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The Mabuwaya Foundation has been instrumental in reversing the dramatic decline of the rarest crocodile in the world. But more than that, its approach to conservation, involving local communities, education and awareness-raising, has had a hugely positive impact on forest and freshwater systems in Northern Luzon, both for the people and the species living in and around them.


Charity Partner: Synchronicity Earth 


Location: Northern Luzon, Philippines

Total Cost: £75,000

Funding Sought: £15,000 from 5 Corporates

Duration: Donations over a 2 or 3 year period 

Mabuwaya Foundation is helping to restore some of the world’s most degraded freshwater and forest habitats, breathing life back into waterways and forests and benefitting local people.




The Philippines is one of the world’s biodiversity hotspots, home to a staggering number of endemic species; some of its larger islands hold more endemics than exist in many entire countries. Yet it also has some of the most heavily degraded forest and freshwater systems in the world, which has led to many of these endemic species suffering through habitat loss and alteration, particularly between the 1990s and early 2000s. 

One such species is the Philippine crocodile, which was only rediscovered in 1999. This resulted in the establishment of the Mabuwaya Foundation to arrest the continuing demise of this rare crocodile. In 2000, there were less than 20 known crocodiles but thanks to Mabuwaya, there are now over 100 individuals. Crocodile killings have declined and their wetland habitats have begun to be restored and are already much improved. 

Synchronicity Earth finds and supports many small, locally based organisations that are really making a difference - The Mabuwaya Foundation is one such group. It has undergone Synchronicity Earth’s rigorous due diligence and passed with flying colours.  

It has recently been recognised by the prestigious Whitley Fund for Nature and the Parker/Gentry Award for Conservation Biology for its outstanding contribution to conservation. 

However, Mabuwaya is still a small organisation, relying heavily on volunteer time and, like many charities, it would really benefit from longer-term funding to really kick-start important initiatives and projects such as this and take them to the next level. 

When the Philippine crocodile was rediscovered in 1999, it was clear that much work was needed to ensure its long-term survival in the wild. Thanks to Mabuwaya and its supporters, crocodile numbers have grown significantly, but they are still low and the species remains vulnerable to extinction.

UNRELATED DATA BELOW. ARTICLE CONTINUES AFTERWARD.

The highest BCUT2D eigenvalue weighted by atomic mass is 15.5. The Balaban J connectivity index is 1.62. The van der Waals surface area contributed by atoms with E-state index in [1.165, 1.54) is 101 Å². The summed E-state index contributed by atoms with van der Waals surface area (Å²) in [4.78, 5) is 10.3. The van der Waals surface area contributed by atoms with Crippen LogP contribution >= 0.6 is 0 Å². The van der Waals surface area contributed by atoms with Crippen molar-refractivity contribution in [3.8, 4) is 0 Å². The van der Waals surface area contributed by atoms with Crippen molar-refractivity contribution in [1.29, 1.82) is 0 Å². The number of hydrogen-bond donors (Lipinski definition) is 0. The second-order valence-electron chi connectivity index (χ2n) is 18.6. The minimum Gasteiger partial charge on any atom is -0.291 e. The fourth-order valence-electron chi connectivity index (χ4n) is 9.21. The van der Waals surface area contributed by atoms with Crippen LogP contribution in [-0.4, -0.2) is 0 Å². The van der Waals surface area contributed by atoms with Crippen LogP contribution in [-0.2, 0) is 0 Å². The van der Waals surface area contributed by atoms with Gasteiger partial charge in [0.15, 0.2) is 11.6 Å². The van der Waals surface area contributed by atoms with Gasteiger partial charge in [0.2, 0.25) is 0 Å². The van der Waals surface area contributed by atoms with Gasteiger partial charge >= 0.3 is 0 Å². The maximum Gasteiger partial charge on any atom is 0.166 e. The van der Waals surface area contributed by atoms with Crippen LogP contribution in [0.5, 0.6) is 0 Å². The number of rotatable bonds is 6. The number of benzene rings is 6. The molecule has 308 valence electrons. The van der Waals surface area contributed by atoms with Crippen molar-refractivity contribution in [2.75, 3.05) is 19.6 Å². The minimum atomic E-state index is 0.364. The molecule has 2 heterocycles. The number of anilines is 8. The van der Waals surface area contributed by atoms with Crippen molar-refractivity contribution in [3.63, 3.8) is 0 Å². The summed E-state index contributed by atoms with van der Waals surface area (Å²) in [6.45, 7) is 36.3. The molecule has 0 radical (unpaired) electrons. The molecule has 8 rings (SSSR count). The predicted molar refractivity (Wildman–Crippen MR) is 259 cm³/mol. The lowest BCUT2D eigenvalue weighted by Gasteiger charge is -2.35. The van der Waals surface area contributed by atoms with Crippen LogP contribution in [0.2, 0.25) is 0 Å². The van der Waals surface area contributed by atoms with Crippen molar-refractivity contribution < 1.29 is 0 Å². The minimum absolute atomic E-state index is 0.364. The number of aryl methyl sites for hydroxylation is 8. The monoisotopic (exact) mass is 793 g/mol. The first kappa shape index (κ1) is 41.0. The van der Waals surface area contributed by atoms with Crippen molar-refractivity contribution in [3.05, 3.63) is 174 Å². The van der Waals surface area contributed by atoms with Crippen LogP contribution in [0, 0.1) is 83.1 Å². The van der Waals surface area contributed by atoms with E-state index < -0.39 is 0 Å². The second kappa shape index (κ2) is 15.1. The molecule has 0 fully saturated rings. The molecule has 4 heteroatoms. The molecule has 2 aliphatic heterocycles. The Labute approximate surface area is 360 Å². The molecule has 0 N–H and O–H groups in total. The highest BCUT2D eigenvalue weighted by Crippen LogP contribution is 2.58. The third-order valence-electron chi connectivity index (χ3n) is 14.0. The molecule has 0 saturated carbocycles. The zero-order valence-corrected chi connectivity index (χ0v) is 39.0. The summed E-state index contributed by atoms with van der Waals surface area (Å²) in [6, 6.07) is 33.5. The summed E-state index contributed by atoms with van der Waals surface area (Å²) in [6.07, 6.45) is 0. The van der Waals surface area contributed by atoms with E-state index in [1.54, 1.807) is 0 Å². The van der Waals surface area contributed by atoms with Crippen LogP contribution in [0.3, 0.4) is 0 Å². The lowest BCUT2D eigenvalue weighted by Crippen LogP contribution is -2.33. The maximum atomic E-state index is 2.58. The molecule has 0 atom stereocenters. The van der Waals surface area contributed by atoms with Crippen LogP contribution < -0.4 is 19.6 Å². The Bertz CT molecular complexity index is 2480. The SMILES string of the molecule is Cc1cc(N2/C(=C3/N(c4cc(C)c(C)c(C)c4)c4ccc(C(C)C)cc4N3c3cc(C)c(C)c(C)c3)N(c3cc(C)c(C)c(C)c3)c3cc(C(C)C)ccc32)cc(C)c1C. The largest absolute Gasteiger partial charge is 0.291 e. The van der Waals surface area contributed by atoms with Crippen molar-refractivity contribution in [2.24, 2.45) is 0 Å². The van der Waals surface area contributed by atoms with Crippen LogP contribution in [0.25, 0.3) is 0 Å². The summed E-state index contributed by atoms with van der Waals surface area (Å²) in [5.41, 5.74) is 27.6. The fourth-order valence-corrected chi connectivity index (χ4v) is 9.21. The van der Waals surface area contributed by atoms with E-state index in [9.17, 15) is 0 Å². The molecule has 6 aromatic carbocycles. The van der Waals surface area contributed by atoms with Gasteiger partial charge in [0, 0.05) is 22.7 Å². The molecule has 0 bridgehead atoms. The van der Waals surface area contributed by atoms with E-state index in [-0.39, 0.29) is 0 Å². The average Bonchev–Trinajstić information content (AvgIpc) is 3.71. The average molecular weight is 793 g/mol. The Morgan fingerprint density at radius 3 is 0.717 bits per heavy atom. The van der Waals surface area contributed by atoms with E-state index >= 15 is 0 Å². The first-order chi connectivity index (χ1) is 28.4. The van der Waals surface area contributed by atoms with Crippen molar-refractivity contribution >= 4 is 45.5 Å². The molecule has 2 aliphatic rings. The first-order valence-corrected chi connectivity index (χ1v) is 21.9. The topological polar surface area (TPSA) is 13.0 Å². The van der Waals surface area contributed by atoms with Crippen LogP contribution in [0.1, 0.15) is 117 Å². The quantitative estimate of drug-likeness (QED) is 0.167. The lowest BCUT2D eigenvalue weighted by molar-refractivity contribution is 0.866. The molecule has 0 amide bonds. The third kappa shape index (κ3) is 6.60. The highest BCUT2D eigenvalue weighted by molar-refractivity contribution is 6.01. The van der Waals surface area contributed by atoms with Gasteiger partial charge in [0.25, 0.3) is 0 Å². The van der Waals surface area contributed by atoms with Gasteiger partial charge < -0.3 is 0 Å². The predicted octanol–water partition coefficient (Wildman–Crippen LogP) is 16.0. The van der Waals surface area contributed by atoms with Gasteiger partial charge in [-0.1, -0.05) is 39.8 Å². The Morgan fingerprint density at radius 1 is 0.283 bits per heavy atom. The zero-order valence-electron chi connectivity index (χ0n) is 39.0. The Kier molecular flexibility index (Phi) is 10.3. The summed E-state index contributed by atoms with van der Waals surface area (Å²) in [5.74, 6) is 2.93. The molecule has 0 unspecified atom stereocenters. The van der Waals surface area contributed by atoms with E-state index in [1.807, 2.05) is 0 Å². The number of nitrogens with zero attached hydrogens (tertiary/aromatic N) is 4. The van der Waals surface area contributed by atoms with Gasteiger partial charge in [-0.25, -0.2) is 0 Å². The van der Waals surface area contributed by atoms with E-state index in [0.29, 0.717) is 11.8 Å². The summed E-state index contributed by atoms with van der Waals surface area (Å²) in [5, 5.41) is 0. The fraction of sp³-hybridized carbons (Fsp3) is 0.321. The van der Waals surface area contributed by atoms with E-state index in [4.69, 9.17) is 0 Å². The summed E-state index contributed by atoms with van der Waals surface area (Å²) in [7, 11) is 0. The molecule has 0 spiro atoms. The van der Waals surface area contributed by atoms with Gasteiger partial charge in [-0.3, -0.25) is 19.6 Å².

Mabuwaya works closely with local communities, running education and research initiatives, and community-led forest and wetland regeneration programmes. It also rears young crocodiles for release back into the wild to ensure increased survival rates, and to help restore a balanced ecological system.

 As Mabuwaya has grown, its remit has gone beyond the crocodile and the organisation now works more broadly to save the remaining Philippine forests and freshwater ecosystems, whilst retaining their focus on the survival of the crocodile. They are also helping other species such as the Critically Endangered Isabela oriole (a small bright yellow bird) and the Endangered golden-capped fruit bat.  

Mabuwaya works with local farmers and landholders to reforest areas and is starting to build a model of effective agroforestry, where crop trees are interspersed with native trees. This will improve food security and support livelihoods as well as benefiting biodiversity and ecosystems. By employing a mixed model of agroforestry and reforestation techniques, Mabuwaya are working to improve the long-term success of the plantations, helping local people as well as wildlife.  

Seedlings are collected from natural forests in the region and grown in nurseries which are managed by local community members until they are ready to be transplanted back to the wild. As well as allowing regrowth of forests in previously destroyed areas; this also helps to reduce soil erosion, improve water retention and recreate natural boundaries between local residents and their livestock and the crocodiles.

To register your interest in the Mabuwaya Green Square Mile please send an email to 

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